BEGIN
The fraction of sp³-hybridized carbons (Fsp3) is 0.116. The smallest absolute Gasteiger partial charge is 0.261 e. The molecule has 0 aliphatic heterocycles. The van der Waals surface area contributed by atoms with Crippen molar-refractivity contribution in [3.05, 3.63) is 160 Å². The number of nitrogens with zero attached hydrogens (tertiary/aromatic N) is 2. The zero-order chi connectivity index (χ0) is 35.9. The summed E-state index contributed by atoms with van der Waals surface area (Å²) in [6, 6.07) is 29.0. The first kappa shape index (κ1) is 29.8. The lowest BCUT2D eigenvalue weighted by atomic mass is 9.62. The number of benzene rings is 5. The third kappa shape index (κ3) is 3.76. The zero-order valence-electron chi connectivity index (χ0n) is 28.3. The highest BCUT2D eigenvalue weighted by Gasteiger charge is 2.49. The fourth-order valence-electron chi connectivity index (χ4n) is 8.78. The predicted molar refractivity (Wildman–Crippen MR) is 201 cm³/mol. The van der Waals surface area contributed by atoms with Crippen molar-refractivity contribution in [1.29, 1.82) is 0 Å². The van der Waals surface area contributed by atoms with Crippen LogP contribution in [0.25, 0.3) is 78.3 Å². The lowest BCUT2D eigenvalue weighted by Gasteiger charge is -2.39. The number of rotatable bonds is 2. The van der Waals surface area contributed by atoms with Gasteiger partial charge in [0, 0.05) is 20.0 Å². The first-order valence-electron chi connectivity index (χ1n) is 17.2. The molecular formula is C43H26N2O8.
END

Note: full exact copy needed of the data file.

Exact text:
The fraction of sp³-hybridized carbons (Fsp3) is 0.116. The smallest absolute Gasteiger partial charge is 0.261 e. The molecule has 0 aliphatic heterocycles. The van der Waals surface area contributed by atoms with Crippen molar-refractivity contribution in [3.05, 3.63) is 160 Å². The number of nitrogens with zero attached hydrogens (tertiary/aromatic N) is 2. The zero-order chi connectivity index (χ0) is 35.9. The summed E-state index contributed by atoms with van der Waals surface area (Å²) in [6, 6.07) is 29.0. The first kappa shape index (κ1) is 29.8. The lowest BCUT2D eigenvalue weighted by atomic mass is 9.62. The number of benzene rings is 5. The third kappa shape index (κ3) is 3.76. The zero-order valence-electron chi connectivity index (χ0n) is 28.3. The highest BCUT2D eigenvalue weighted by Gasteiger charge is 2.49. The fourth-order valence-electron chi connectivity index (χ4n) is 8.78. The predicted molar refractivity (Wildman–Crippen MR) is 201 cm³/mol. The van der Waals surface area contributed by atoms with Crippen molar-refractivity contribution in [1.29, 1.82) is 0 Å². The van der Waals surface area contributed by atoms with Crippen LogP contribution in [0.25, 0.3) is 78.3 Å². The lowest BCUT2D eigenvalue weighted by Gasteiger charge is -2.39. The number of rotatable bonds is 2. The van der Waals surface area contributed by atoms with Gasteiger partial charge in [0, 0.05) is 20.0 Å². The first-order valence-electron chi connectivity index (χ1n) is 17.2. The molecular formula is C43H26N2O8.